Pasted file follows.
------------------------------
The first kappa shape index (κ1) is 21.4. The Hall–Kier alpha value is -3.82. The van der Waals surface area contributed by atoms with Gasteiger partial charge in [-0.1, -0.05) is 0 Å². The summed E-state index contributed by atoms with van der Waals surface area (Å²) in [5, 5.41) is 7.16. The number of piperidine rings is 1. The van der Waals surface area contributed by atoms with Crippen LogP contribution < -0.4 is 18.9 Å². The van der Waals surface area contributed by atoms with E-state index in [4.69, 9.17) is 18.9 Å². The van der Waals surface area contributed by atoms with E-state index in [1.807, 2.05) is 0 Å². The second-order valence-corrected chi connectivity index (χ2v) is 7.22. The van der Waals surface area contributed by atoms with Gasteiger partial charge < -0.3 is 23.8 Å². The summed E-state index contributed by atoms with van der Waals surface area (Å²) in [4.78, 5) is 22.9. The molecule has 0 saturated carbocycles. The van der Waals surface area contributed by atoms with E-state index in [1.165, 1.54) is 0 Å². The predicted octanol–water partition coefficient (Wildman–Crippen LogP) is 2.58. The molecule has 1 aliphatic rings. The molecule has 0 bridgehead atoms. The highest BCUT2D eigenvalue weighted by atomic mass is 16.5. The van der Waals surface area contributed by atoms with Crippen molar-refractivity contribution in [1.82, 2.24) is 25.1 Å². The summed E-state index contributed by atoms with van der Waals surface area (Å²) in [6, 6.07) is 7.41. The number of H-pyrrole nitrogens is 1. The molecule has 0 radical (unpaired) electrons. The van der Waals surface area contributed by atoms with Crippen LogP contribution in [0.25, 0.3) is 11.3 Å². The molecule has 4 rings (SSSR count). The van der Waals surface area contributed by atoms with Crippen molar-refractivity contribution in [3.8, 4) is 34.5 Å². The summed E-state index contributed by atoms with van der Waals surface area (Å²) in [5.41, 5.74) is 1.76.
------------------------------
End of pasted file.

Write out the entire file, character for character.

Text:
The first kappa shape index (κ1) is 21.4. The Hall–Kier alpha value is -3.82. The van der Waals surface area contributed by atoms with Gasteiger partial charge in [-0.1, -0.05) is 0 Å². The summed E-state index contributed by atoms with van der Waals surface area (Å²) in [5, 5.41) is 7.16. The number of piperidine rings is 1. The van der Waals surface area contributed by atoms with Crippen LogP contribution < -0.4 is 18.9 Å². The van der Waals surface area contributed by atoms with E-state index in [4.69, 9.17) is 18.9 Å². The van der Waals surface area contributed by atoms with E-state index in [1.807, 2.05) is 0 Å². The second-order valence-corrected chi connectivity index (χ2v) is 7.22. The van der Waals surface area contributed by atoms with Gasteiger partial charge < -0.3 is 23.8 Å². The summed E-state index contributed by atoms with van der Waals surface area (Å²) in [4.78, 5) is 22.9. The molecule has 0 saturated carbocycles. The van der Waals surface area contributed by atoms with E-state index in [1.165, 1.54) is 0 Å². The predicted octanol–water partition coefficient (Wildman–Crippen LogP) is 2.58. The molecule has 1 aliphatic rings. The molecule has 0 bridgehead atoms. The highest BCUT2D eigenvalue weighted by atomic mass is 16.5. The van der Waals surface area contributed by atoms with Crippen molar-refractivity contribution in [1.82, 2.24) is 25.1 Å². The summed E-state index contributed by atoms with van der Waals surface area (Å²) in [6, 6.07) is 7.41. The number of H-pyrrole nitrogens is 1. The molecule has 0 radical (unpaired) electrons. The van der Waals surface area contributed by atoms with Crippen LogP contribution in [0.25, 0.3) is 11.3 Å². The molecule has 4 rings (SSSR count). The van der Waals surface area contributed by atoms with Crippen molar-refractivity contribution in [3.8, 4) is 34.5 Å². The summed E-state index contributed by atoms with van der Waals surface area (Å²) in [5.41, 5.74) is 1.76.